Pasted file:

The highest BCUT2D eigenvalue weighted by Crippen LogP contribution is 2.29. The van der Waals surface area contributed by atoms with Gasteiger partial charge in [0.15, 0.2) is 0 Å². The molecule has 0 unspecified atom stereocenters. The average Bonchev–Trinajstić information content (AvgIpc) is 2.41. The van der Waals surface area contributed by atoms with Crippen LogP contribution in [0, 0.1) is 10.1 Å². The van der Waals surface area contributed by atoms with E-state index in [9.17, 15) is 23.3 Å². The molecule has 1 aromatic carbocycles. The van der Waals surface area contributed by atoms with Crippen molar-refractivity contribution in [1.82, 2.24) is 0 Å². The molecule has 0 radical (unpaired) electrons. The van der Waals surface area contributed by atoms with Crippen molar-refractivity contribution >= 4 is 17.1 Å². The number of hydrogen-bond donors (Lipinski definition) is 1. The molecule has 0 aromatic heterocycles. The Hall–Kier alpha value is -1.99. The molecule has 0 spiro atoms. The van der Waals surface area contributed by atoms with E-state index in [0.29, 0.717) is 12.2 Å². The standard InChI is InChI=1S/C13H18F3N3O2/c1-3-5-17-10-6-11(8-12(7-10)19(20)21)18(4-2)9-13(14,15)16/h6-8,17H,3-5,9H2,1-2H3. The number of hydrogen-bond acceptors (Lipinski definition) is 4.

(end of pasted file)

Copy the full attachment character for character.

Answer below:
The highest BCUT2D eigenvalue weighted by Crippen LogP contribution is 2.29. The van der Waals surface area contributed by atoms with Gasteiger partial charge in [0.15, 0.2) is 0 Å². The molecule has 0 unspecified atom stereocenters. The average Bonchev–Trinajstić information content (AvgIpc) is 2.41. The van der Waals surface area contributed by atoms with Crippen LogP contribution in [0, 0.1) is 10.1 Å². The van der Waals surface area contributed by atoms with E-state index in [9.17, 15) is 23.3 Å². The molecule has 1 aromatic carbocycles. The van der Waals surface area contributed by atoms with Crippen molar-refractivity contribution in [1.82, 2.24) is 0 Å². The molecule has 0 radical (unpaired) electrons. The van der Waals surface area contributed by atoms with Crippen molar-refractivity contribution >= 4 is 17.1 Å². The number of hydrogen-bond donors (Lipinski definition) is 1. The molecule has 0 aromatic heterocycles. The Hall–Kier alpha value is -1.99. The molecule has 0 spiro atoms. The van der Waals surface area contributed by atoms with E-state index in [0.29, 0.717) is 12.2 Å². The standard InChI is InChI=1S/C13H18F3N3O2/c1-3-5-17-10-6-11(8-12(7-10)19(20)21)18(4-2)9-13(14,15)16/h6-8,17H,3-5,9H2,1-2H3. The number of hydrogen-bond acceptors (Lipinski definition) is 4.